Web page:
The Story Begins
In 2001, I was an unpublished writer with a little story idea and big dreams. On a recent car trip, I had spun a tale for my four-year-old daughter about how the house we were driving to might not be where we expected, because you know how houses get bored and wander around at night, and sometimes they might not quite make it home again?
This was going to be my first book; I was sure of it. I could see the house walking through moonlit streets. I could picture a little girl – Bella, I called her – staring out of her window in wonder. I could imagine the problems this wandering habit might cause for her family, and how Bella would be on the side of the house and encourage its night-time adventures.
But Bella and the Wandering House was not my first book. Publishers said encouraging things about the concept and the writing, but that the story was lacking something. I didn’t know what that something was – and if I’m honest, possibly even thought those publishers were wrongheaded, short-sighted and various other adjectives besides. In any case, after many failed attempts at re-drafting, I shelved the idea.
A Lot to Learn
Twelve years later, I dusted it off. By that time, I had several books under my belt, and without quite realising it, had learned a thing or two about what stories need. It was immediately obvious to me that those publishers had been right, that I had been wrongheaded, short-sighted and various other adjectives besides. That what had been lacking in the story was that most crucial of things: a strong motivation for my character, a deep sense of their connection to the story.
Solving for 'Why?'
In my original story, the house was wandering around because it was bored. It failed to return home simply because it ran out of time and energy. It settled down in a handy vacant space, chosen purely for the sake of proximity. But if character is at the heart of storytelling – which to me it absolutely always is – then a strong and deeply felt motivation should be at the heart of every character. I needed to give the house a stronger reason for its night-time journeys. Was it looking for something or someone? Was it training for the House Olympics? Was it trying to get away from something? Who or what? And why? Always why! These days, when I’m writing, I think of this as 'Solving for Why', and it is the single most important thing I do in the early stages of any story. I encourage anyone who wants to write to do the same: ask yourself what it is your character wants, why they want it and then work to make that reason as strong as you can, connecting it internally to as many aspects of the story as possible.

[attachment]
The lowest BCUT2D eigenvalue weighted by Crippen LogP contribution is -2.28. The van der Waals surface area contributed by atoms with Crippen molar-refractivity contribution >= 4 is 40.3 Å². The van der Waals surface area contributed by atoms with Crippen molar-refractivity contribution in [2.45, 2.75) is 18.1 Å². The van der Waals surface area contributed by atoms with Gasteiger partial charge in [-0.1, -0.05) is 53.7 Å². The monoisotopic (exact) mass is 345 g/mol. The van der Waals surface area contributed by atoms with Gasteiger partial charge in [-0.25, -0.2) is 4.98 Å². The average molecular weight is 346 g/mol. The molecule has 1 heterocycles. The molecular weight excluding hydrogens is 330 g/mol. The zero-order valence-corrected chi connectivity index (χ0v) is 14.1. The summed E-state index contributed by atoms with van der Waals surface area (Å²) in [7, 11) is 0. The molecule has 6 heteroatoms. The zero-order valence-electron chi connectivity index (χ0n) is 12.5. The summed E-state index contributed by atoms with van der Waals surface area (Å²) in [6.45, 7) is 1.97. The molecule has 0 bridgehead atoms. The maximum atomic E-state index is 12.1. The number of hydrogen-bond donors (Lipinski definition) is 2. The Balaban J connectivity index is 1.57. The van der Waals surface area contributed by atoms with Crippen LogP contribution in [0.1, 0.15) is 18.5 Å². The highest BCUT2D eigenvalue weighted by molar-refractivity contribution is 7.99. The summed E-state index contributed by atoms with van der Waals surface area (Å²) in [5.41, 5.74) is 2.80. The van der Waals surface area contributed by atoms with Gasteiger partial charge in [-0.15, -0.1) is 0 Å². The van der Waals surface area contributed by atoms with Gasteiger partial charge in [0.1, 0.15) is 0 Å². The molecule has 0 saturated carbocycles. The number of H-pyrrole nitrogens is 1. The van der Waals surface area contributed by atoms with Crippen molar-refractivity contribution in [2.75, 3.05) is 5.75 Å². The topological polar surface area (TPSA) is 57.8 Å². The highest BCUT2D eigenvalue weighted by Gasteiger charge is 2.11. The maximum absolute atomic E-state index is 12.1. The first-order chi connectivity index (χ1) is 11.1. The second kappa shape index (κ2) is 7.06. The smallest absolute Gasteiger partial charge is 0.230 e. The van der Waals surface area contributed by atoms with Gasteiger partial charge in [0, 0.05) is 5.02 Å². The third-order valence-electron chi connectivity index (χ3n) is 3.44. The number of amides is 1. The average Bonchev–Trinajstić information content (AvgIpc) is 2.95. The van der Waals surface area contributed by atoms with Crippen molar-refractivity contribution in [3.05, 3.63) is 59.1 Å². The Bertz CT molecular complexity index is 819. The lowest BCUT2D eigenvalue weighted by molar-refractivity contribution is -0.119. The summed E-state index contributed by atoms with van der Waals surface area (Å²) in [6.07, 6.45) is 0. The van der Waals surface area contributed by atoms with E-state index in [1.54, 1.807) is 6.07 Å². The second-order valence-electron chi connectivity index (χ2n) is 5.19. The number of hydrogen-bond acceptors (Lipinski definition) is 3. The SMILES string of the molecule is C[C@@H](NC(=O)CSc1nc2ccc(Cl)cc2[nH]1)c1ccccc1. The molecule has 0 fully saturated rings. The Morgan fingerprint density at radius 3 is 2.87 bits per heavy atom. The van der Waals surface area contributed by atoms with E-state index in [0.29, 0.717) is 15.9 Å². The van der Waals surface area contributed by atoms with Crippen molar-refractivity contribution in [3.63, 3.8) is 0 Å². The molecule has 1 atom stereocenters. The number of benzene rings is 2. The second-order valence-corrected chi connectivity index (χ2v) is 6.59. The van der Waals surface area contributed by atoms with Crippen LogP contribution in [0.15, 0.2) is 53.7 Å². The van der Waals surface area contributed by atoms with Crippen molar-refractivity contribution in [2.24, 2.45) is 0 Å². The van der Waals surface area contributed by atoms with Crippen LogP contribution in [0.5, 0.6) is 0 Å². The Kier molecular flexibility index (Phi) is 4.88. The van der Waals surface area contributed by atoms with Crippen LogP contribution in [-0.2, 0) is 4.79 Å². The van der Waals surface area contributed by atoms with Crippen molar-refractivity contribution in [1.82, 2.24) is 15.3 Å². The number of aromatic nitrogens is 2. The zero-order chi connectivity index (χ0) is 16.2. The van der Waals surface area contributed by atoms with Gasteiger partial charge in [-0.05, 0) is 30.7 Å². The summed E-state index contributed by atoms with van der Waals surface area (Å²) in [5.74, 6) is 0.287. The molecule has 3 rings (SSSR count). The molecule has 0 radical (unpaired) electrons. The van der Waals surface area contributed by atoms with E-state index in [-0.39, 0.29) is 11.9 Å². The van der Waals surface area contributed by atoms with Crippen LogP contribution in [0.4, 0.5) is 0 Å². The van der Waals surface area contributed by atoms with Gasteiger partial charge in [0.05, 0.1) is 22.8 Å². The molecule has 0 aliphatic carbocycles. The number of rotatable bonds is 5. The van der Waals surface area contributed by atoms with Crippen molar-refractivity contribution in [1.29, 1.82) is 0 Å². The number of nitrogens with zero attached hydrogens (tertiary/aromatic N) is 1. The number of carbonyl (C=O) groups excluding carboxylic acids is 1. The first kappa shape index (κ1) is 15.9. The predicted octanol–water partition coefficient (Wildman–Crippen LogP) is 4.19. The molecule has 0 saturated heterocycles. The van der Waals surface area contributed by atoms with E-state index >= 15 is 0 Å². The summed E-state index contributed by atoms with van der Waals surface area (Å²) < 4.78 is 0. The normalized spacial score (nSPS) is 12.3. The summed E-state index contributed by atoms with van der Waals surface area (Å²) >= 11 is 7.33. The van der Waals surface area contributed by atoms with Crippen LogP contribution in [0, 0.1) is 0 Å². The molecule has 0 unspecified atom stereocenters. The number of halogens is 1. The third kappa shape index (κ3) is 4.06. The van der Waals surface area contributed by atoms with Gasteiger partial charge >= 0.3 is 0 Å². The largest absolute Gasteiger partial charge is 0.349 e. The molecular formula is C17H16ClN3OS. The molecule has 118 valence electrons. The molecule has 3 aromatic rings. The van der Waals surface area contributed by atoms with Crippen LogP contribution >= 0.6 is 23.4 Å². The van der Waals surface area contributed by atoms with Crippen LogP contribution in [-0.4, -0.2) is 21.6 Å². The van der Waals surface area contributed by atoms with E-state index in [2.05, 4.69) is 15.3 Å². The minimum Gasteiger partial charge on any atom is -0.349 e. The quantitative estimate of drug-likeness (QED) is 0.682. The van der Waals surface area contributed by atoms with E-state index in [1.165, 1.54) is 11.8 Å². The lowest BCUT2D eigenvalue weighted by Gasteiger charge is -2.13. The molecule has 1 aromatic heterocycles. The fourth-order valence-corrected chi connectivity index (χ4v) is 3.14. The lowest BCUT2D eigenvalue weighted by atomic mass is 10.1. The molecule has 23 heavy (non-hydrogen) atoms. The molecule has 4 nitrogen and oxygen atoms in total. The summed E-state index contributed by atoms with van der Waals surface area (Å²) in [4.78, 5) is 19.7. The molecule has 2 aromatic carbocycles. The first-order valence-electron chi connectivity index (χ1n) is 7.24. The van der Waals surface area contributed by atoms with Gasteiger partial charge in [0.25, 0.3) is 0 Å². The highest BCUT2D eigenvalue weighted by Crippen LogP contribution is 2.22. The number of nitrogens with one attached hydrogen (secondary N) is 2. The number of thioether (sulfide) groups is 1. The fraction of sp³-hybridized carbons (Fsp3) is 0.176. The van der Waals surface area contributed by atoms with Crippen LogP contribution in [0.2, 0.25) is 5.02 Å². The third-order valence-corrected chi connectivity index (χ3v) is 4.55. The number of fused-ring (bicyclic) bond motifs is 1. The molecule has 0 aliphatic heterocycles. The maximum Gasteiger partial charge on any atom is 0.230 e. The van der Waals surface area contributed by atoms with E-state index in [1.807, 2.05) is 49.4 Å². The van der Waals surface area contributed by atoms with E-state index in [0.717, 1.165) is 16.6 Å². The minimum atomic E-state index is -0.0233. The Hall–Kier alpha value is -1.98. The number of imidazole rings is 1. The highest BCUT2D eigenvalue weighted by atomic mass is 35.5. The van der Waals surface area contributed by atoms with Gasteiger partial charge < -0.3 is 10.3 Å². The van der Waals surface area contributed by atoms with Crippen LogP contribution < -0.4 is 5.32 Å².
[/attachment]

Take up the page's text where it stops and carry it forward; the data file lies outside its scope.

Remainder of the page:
Rewriting with Purpose
When I rewrote Bella and the Wandering House with this in mind, it was transformed. No longer was the house just wandering around because it was bored, but – spoiler alert! – because it was looking for the ocean. Because part of it – Bella’s very own bedroom – was built from the timbers of an old boat. Her dearly loved grandfather’s old boat, which he used to take Bella out on with grandma, who had since passed away, putting an end to their shared sailing adventures.
Do you see what I mean about those internal connections? Not just that the house is built from boat timber, but that the boat has a deep connection to Bella and her grandfather, to something they, too, have lost and will be highly motivated to restore, in a new and surprising way.
Once I have these pieces in place – these strong motivations and complex connections – I know I have a story with legs.
Or perhaps, in the case of my newest book, a story with the wind in its sails.
Characters and Connections
When I sat down to write a sequel to Bella and the Wandering House, I began with an image of the house out on the ocean. And because I’ve learned a thing or two, rather than just sending it out sailing on an adventurous whim, I sat down and solved for 'why'. Why might it be out there? Perhaps Bella had sent it? But why? Perhaps she's the one looking for something this time. But what and why? In the spirit of connecting as many pieces of the story as possible, maybe it could be something related to Grandad? Oh! In the first book, he is always giving her wonderful birthday presents, so maybe she wants to do the same for him. But what could be out there that he would want? Ah! Perhaps something he previously lost. Or – again, strengthening those connections between parts – what if Bella was responsible for its loss? And has felt guilty ever since! Now, even though I have no idea what that lost thing is going to be, I feel like the story has sufficient momentum, the wind gathering behind it. Now, I can think about writing Bella and the Voyaging House in a form that won't take 14 years to see the light of day.
It did take me two years, because I still have no idea how to plot, but that's another story. What I can do now is write characters and do so in such a way that the reader can't help but be drawn into the character's quest, sharing their struggles and triumphs, sighing and cheering alongside them. Writers are often told to 'raise the stakes' in their work, but this doesn't necessarily mean you need to add action or drama to ramp up the plot itself. Instead, try going back to character, to solving for 'why', to weaving your character and their motivation so deeply into the fabric of things that the reader’s experience of the plot becomes more intimate and compelling. Take it from me and my restless house: there’s no surer way to write a story with legs.